Unreliable internet connectivity has proved to be the number one IT headache for those working from home during the lockdown period, according to a poll by Odyssey Systems.

However, despite the niggles, 52% said they would like to continue working from home, 33% for either all or most of the time – citing convenience or an improved work life balance as the main benefits.

Of those working from home, only 5% said they had experienced regular IT issues, whilst 21% only experienced occasional problems and 21% having none whatsoever.

The main problems cited were:

  • Internet connectivity (57%)
  • Virtual Private Network (VPN) (13%)
  • Accessing files (9%)
  • Poor quality laptop, desktop, or tablet (7%)
  • Other issues (5%)
  • Insecure network (3%)
  • Lack of training or access to IT support (3%).

Mike Odysseas, founder and managing director of the Stockton-based telecommunications expert, said the results of the poll, which involved up to 3,488 people, revealed a seismic shift in attitudes towards remote working.

He added that the ability to work from home had major social and financial benefits for staff and employers alike and, despite the last-minute rush by many businesses and organisation to instigate home working, the technology had proven reliable with most reporting no drop in productivity and some experiencing an increase.

“The pandemic may have forced everyone apart, but technology was able to and reconnect businesses with their employees, customers and suppliers very effectively.

“There were no major issues and most people were able to work as efficiently and productively, if not more so, from home as in the workplace.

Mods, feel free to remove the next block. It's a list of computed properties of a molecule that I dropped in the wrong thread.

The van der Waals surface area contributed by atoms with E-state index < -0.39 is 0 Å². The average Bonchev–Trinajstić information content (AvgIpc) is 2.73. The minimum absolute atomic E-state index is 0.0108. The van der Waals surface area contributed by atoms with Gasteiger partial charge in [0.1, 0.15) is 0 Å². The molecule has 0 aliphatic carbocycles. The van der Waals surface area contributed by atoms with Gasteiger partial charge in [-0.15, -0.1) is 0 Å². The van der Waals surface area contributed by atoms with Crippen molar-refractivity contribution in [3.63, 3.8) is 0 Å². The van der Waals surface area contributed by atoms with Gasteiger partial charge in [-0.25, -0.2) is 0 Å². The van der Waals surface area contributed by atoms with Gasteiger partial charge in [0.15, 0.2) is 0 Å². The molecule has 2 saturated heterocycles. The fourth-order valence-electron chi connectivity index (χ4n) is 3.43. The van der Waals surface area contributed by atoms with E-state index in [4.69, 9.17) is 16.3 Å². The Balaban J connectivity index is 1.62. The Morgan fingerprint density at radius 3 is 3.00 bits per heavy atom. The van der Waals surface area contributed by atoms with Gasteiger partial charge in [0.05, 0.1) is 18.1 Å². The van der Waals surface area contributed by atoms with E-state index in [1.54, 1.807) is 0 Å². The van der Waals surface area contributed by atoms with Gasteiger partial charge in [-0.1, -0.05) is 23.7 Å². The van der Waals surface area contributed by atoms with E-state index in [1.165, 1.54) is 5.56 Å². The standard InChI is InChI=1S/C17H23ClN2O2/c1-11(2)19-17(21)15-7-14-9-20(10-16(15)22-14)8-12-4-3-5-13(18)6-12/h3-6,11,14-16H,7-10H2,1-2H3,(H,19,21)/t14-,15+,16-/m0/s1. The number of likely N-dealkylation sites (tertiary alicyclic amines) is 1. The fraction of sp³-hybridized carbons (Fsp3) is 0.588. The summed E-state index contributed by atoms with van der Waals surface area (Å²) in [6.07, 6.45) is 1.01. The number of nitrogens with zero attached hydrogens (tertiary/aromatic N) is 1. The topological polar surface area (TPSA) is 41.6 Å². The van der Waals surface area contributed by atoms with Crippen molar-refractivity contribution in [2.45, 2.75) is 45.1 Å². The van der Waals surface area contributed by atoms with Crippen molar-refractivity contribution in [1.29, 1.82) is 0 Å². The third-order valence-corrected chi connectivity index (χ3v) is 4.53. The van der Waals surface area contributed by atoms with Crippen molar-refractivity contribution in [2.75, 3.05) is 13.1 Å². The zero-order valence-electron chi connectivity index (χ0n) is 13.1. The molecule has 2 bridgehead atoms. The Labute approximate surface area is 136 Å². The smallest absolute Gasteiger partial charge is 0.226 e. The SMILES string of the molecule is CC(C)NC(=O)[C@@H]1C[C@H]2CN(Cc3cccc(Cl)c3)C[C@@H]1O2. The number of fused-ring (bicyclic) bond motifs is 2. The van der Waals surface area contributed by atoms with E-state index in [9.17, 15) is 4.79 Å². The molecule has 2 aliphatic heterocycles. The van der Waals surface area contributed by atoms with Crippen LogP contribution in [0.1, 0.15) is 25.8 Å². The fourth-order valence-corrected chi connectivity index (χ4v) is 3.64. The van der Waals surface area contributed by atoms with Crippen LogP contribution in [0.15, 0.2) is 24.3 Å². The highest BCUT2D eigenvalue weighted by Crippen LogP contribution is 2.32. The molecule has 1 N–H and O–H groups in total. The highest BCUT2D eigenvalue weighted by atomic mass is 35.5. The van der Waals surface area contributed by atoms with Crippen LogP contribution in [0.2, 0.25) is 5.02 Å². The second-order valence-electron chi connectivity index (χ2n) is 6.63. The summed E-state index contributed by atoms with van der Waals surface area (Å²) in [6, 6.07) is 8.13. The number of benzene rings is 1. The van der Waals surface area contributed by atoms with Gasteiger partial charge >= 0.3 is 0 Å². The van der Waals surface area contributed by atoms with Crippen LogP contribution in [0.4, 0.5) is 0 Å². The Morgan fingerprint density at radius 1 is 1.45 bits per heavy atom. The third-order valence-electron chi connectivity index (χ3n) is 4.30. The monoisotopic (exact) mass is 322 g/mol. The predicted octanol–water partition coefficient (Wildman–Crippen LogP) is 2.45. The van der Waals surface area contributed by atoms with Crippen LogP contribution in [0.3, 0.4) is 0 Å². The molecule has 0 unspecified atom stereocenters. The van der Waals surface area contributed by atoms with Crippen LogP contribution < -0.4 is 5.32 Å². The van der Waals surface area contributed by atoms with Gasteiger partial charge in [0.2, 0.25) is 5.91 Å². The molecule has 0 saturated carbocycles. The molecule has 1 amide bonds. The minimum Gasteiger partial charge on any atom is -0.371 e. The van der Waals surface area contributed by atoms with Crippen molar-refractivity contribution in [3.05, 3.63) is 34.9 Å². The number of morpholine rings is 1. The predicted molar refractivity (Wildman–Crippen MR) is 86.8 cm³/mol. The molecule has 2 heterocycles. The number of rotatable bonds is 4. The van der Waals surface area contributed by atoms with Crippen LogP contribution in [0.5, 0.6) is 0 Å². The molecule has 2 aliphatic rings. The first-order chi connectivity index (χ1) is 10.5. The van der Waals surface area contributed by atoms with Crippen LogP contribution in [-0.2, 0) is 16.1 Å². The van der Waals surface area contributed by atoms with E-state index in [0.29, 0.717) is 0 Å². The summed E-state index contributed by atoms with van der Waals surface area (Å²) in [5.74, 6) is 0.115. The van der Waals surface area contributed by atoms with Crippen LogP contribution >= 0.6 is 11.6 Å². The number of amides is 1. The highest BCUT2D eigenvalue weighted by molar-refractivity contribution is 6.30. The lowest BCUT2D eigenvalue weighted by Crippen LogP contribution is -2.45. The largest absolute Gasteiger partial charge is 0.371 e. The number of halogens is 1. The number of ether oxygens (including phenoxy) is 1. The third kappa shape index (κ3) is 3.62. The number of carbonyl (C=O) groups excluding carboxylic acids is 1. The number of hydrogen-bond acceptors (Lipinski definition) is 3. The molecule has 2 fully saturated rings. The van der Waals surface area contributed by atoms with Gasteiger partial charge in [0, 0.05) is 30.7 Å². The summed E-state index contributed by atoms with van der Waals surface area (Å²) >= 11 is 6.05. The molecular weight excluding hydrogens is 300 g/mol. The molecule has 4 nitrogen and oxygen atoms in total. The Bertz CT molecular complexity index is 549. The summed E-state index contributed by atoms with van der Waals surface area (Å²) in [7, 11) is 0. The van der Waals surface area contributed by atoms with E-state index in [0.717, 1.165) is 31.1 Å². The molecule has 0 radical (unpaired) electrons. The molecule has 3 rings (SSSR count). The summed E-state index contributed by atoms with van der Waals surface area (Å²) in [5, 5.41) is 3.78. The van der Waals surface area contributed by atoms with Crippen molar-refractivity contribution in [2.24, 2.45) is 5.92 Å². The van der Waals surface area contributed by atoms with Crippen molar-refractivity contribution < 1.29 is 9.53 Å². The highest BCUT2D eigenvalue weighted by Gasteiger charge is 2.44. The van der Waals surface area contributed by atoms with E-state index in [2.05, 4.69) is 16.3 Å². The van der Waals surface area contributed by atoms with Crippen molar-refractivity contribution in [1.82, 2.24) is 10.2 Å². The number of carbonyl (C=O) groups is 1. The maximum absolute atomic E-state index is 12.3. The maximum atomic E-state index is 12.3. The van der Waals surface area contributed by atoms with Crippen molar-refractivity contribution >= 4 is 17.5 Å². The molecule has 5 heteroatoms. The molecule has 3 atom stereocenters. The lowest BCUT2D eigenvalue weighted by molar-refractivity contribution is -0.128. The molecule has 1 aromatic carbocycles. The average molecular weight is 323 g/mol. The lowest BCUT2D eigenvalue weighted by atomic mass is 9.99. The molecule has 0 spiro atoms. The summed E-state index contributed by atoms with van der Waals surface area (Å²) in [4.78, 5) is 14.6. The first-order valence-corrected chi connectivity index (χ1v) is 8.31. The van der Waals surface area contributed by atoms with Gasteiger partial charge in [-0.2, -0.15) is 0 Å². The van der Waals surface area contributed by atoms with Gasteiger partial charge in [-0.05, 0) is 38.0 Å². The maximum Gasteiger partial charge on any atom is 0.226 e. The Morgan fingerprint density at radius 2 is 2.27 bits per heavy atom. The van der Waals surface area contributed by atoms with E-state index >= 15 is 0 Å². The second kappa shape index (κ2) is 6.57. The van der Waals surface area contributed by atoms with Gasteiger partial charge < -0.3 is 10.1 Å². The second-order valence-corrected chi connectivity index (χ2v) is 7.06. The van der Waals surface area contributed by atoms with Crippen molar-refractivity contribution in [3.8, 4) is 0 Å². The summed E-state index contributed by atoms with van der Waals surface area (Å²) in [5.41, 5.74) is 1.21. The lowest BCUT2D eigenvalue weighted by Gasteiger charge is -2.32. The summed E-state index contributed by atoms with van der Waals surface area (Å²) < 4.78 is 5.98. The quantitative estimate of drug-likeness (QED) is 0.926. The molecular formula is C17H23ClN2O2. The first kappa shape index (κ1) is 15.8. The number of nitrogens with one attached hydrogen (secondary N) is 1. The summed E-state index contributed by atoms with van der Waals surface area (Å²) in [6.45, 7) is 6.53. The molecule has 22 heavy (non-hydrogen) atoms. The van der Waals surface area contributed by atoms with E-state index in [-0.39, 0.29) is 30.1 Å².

“The fact that most experienced only occasional or no issues at all is a tremendous testament to the success of this technology and that many of the issues encountered are easily and inexpensively solved.

“For example, the majority of the 57% who reported problems with internet connectivity could solve them by switching to a provider, such as Odyssey Systems, providing a business-quality service, improve the quality of wireless equipment and ensure critical devices are hard-wired with priority over other devices.”

The poll, conducted by independent market research company DRG at the start of this month, found that 52% of respondents said they would prefer to continue working from home in future if their job allowed. Just 28% said they would prefer to return to the workplace while 18% were undecided.

Those who preferred to remain working from home said the main benefits were:

  • Convenience (35%)
  • Improved work life balance (34%)
  • Reduced transport costs (20%)
  • More efficient working process (10%).

Most said they would like to spend the majority of their week working from home, with 16% completely and 17% for three fifths of the time) with 11% wishing to spend three tenths of their time at home.

Just 6% said they did not wish to work from home, while 17% said they were unable to carry out their job at home and 30% said they were not in employment.